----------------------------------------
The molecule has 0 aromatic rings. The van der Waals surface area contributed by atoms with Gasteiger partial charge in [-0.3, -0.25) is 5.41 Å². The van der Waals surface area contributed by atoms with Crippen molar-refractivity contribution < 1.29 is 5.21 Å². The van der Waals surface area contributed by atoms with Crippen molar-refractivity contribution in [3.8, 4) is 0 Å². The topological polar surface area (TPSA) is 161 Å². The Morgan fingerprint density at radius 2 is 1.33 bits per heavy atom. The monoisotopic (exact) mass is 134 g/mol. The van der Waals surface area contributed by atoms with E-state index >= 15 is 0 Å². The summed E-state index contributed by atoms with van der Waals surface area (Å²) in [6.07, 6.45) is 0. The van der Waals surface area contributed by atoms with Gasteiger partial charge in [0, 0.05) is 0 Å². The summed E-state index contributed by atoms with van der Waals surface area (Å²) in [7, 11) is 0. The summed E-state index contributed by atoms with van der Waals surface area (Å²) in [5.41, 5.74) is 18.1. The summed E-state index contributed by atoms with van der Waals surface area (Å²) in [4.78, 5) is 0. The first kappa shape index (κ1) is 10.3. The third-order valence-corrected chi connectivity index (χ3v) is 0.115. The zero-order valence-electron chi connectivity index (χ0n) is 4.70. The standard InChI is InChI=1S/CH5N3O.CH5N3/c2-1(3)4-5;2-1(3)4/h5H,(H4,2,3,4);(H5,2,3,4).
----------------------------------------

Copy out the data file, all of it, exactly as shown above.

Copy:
The molecule has 0 aromatic rings. The van der Waals surface area contributed by atoms with Gasteiger partial charge in [-0.3, -0.25) is 5.41 Å². The van der Waals surface area contributed by atoms with Crippen molar-refractivity contribution < 1.29 is 5.21 Å². The van der Waals surface area contributed by atoms with Crippen molar-refractivity contribution in [3.8, 4) is 0 Å². The topological polar surface area (TPSA) is 161 Å². The Morgan fingerprint density at radius 2 is 1.33 bits per heavy atom. The monoisotopic (exact) mass is 134 g/mol. The van der Waals surface area contributed by atoms with E-state index >= 15 is 0 Å². The summed E-state index contributed by atoms with van der Waals surface area (Å²) in [6.07, 6.45) is 0. The van der Waals surface area contributed by atoms with Gasteiger partial charge in [0, 0.05) is 0 Å². The summed E-state index contributed by atoms with van der Waals surface area (Å²) in [7, 11) is 0. The summed E-state index contributed by atoms with van der Waals surface area (Å²) in [5.41, 5.74) is 18.1. The summed E-state index contributed by atoms with van der Waals surface area (Å²) in [4.78, 5) is 0. The first kappa shape index (κ1) is 10.3. The third-order valence-corrected chi connectivity index (χ3v) is 0.115. The zero-order valence-electron chi connectivity index (χ0n) is 4.70. The standard InChI is InChI=1S/CH5N3O.CH5N3/c2-1(3)4-5;2-1(3)4/h5H,(H4,2,3,4);(H5,2,3,4).